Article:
19 von 20 Kunden fanden die folgende Rezension hilfreich
Good but not one of Bryson's best,
Rezension bezieht sich auf: At Home: A short history of private life (Gebundene Ausgabe)
As a big fan of Bill Bryson, I have to start by saying that ANY book from Bill Bryson will pack you so full of trivia that you can use to impress the masses at fancy dinner parties and will entertain on a level not easily accomplished by other, less talented authors. I have read not all, but many books from the vast Bryson library; A Walk In The Woods, I'm A Stranger Here Myself, The Life and Times of Thunderbolt Kid, A Short History of Nearly Everything, Shakespeare and Notes From A Small Island.
For Bryson standards "At Home" is merely okay and although entertaining, is not up to the standards set in a "I'm A Stranger Here Myself" or "A Walk in the Woods", which I consider to be Bryson's best. I found "At Home" to be meandering and even, dare I say it, at times a bit boring because of the sheer amount of information presented. Bryson's research and detail, as always, is unsurpassed and I assume his facts are correct, although looking through some reviews at Amazon UK I see that this is brought into question in a couple reviews.
One problem that I have with the book is that it is not at all what I expected given the title and book description. The themes throughout the book are often only very loosely connected to any typical room or item in a modern home, and often Bryson wanders off topic and the connection to home life is no longer evident. This is not to say that what is covered isn't, for the most part, fascinating, Bryson discusses topics such as child labor during the industrial revolution, the significance of the spice trade and how bloody it became and Charles Darwin and his little excursion where he formulated the theory of evolution. Although I did enjoy this book my expectations of what I would be reading about and what I ended up getting were not one and the same.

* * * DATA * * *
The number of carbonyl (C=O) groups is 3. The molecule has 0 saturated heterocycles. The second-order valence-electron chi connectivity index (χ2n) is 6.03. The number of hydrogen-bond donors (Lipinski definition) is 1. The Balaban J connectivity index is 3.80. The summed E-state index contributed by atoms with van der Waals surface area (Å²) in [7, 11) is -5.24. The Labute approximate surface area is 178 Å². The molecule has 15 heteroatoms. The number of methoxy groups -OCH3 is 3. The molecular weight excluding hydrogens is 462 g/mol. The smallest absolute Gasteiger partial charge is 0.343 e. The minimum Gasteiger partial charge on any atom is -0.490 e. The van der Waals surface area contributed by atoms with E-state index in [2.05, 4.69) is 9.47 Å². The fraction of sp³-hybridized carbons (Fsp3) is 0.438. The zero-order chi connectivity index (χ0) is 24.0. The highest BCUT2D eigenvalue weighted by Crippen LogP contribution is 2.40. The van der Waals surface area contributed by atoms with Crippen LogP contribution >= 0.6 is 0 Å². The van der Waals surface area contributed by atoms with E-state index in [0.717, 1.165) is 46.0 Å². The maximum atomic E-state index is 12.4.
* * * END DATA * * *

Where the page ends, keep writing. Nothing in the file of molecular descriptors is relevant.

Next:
Another reason that "At Home" isn't as great as some of his other books is that the fresh and clever humor that I have come to expect and cherish in a well crafted Bryson tome is for the most part, absent. Bryson weaves his facts and stories artfully as always but mostly without the little obvious or clever comment that makes one laugh out loud such as the following gem in which Bryson recounts the goods on display in London's Crystal Palace in 1851:
"If the building itself was a marvel, the wonders within were no less so. Almost 100,000 objects were on display, spread among some 14,000 exhibits. Among the novelties were a knife with 1,851 blades, furniture carved from furniture-sized blocks of coal (for no reason other than to show that it could be done), a four sided piano for homey quartets, a bed that became a life raft and another that tipped its startled occupant into a freshly drawn bath"
Unfortunately passages like these that make you laugh out loud are few and far between in "At Home".
Most of "At Home" centers on the Victorian age in Britain (and to a lesser degree in America) as that is the time when Bryson's home was originally constructed and many of the terms Bryson refers to come from the original architectural blueprint that was used to erect the home. So "At Home" could have easily been titled "The Victorian Homestead" or something that gave a nod to the time period and we would have had a clearer idea of what to expect.
In any case, any, and I do mean ANY Bryson book is always worth a read, but if you are not familiar with Bill Bryson's work, I would recommended starting on one of his earlier books and eventually coming round to "At Home" after you have tasted the best Bryson has to offer first.